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of the atmosphere I could see the stag and his pursuers 'scouring across the distant plain, like a pigmy pageant, long after I had lost the sound of the horns and the baying of the dogs. A man must have been abroad to form an idea of this lucidness and transparency, which confers upon him a new sense, or at least enlarges an old one by the additional tracts of country which it places within his visual grasp, and the heightened hues with which the wide horizon is invested by the crystal medium through which it is surveyed. I feel this extension of power with a more emphatic complacency, because it seems to impart a warmer zest to religious impressions ; though I suspect novelty contributes liberally to the result, as I do not by any means find a correspondent fervour in those who have passed their lives in this delightful climate.
In the unfavoured regions, where Heaven seems to look with a scowling eye upon the earth, and the hand of a tremendous Deity is perpetually stretched forth to wield the thunder and the storm, men not only learn to reverence the power on whose mercy they feel themselves to be hourly dependant, but instinctively turn from the hardships and privations of this world to the hope of more genial' skies and luxurious sensations in the next. The warmth of religion is frequently in proportion to the external cold ; the more the body shivers, the more the mind wraps itself up in ideal furs, and revels in imaginary sunshine ; and it is remarkable, that in every creed, climate forms an essential feature in the rewards or punishments of a future state. The Scandinavian hell was placed amid "chilling regions of thick-ribbed ice," while the attraction of the Mahometan Paradise is the coolness of its shady groves. By the lot of humanity, there is no proportion between the extremes of pleasure and pain. No enjoyment can be set off against an acute tooth-ache, much less against the amputation of . limb, or many permanent diseases; and our distributions of a fare state strikingly attest this inherent inequality. The torments are intelligible and distinct enough, and lack not a tangible conception; but the beatitudes are shadowy and indefinite, and, for want of some expezimental standard by which to estimate them, are little better than abstractions.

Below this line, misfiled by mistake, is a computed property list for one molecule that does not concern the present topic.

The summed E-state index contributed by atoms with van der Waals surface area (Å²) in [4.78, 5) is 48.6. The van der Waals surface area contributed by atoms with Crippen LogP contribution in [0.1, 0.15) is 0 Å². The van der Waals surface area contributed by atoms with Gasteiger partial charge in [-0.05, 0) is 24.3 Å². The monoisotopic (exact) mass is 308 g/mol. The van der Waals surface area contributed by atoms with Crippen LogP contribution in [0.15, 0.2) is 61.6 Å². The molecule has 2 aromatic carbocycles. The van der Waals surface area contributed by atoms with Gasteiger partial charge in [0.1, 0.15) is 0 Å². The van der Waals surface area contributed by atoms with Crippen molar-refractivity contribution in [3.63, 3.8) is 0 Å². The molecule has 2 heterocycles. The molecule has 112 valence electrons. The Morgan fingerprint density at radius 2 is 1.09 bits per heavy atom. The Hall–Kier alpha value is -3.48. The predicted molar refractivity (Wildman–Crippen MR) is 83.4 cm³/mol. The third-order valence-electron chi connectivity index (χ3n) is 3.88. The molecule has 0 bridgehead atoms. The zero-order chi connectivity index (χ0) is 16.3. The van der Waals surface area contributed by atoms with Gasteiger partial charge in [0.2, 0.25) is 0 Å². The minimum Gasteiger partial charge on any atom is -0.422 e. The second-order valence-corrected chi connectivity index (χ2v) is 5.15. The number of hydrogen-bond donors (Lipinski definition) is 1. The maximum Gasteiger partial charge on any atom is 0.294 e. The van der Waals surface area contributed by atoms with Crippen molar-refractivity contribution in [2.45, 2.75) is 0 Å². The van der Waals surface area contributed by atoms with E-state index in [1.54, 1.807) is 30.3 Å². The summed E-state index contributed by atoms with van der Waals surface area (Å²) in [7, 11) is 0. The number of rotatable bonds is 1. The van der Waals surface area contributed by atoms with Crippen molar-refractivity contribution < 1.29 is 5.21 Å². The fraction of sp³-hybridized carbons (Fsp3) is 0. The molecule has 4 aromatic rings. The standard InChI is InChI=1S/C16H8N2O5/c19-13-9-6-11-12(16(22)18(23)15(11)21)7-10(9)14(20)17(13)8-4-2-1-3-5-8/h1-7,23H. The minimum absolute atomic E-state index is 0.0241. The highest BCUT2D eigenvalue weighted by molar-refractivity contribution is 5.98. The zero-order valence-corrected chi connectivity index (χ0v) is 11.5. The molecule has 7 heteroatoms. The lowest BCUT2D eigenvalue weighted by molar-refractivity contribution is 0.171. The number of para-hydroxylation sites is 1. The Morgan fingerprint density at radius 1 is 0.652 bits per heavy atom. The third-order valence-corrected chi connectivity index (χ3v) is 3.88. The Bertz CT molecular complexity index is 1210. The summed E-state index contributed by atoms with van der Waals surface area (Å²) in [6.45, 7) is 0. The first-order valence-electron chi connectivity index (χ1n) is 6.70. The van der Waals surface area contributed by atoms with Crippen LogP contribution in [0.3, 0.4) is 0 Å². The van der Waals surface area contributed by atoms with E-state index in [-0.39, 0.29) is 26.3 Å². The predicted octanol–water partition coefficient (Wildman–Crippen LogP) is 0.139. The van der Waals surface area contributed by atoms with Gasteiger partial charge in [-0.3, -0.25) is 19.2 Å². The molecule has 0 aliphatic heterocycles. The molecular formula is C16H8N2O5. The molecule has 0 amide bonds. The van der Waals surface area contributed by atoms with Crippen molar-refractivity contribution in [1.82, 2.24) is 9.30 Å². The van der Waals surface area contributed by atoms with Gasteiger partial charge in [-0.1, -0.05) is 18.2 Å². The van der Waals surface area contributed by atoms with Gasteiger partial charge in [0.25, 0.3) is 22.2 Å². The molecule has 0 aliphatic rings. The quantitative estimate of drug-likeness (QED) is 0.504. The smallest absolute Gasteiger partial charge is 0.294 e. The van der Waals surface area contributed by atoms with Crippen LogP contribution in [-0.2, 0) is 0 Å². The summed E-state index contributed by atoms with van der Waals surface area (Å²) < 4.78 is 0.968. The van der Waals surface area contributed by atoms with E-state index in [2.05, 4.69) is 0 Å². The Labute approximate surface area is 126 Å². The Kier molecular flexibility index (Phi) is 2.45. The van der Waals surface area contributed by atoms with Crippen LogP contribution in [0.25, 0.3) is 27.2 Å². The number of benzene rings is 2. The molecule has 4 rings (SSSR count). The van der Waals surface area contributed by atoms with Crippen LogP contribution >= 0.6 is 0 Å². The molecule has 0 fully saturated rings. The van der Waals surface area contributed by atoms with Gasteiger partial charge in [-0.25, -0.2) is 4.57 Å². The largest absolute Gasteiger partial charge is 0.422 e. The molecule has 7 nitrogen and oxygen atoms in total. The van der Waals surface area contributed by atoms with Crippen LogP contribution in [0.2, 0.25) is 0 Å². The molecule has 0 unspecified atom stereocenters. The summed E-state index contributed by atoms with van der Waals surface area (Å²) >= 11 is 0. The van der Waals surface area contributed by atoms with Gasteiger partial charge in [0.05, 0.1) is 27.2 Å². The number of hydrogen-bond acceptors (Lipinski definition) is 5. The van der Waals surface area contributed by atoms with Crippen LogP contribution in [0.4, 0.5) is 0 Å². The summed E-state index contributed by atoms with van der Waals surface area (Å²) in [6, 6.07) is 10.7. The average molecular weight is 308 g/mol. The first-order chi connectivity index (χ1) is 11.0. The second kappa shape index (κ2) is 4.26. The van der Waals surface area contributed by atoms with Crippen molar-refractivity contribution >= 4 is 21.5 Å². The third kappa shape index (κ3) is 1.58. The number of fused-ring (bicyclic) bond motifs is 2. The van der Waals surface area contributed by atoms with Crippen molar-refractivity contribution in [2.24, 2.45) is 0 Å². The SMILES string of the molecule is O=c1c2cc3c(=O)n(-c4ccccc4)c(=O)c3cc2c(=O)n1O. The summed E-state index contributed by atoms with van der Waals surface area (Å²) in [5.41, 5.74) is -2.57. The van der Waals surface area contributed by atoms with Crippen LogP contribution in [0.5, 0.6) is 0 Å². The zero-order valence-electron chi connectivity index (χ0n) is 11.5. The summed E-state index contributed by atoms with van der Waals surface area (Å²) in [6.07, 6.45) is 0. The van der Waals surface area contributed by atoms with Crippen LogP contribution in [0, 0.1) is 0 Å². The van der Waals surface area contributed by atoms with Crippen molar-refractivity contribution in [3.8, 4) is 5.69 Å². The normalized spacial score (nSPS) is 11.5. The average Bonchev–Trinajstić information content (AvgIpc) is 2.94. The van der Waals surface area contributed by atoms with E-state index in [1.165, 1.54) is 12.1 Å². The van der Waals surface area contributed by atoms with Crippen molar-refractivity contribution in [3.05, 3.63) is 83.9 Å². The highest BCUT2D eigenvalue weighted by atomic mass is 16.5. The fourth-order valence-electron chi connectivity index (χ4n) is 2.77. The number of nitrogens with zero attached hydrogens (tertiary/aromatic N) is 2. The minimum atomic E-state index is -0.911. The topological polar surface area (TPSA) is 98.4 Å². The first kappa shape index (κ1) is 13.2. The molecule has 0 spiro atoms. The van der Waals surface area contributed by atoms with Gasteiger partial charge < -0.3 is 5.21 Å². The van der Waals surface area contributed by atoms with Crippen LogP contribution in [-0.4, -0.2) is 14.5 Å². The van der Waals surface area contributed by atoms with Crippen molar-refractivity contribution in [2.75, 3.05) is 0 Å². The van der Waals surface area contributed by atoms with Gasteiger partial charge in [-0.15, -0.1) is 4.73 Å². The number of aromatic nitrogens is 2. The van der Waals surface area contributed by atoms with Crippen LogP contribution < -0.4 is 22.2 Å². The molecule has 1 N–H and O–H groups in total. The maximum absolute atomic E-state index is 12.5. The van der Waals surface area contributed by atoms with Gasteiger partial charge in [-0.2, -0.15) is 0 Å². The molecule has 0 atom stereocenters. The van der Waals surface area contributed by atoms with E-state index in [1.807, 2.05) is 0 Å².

In the temperate and delicious climates of the earth, which ought to operate as perpetual stimulants to grateful piety, there is, I apprehend, too much enjoyment to leave room for any great portion of religious fervour. The inhabitants are too well satisfied with this world to look much beyond it. "I have no objection," said an English sailor, " to pray upon the occasion of a storm or a battle, but they make us say prayers on board our ship when it is the finest weather possible, and not an enemy's flag to be seen !" This is but a blind aggravation of a prevalent feeling among mankind, when the very blessings we enjoy, by attaching us to earth, render us almost indifferent to heaven. When they were comforting a King of France upon his death-bed with assurances of a perennial throne amid the regions of the blessed, he replied, with a melancholy air, that he was perfectly satisfied with the Thuilleries and France. I myself begin to feel the enervating effects of climate, for there has not been a single morning, in this country, in which I could have submitted, with reasonable good humour, to be hanged; while in England, I have experienced many days, in and out of November, when I could have gone through the operation with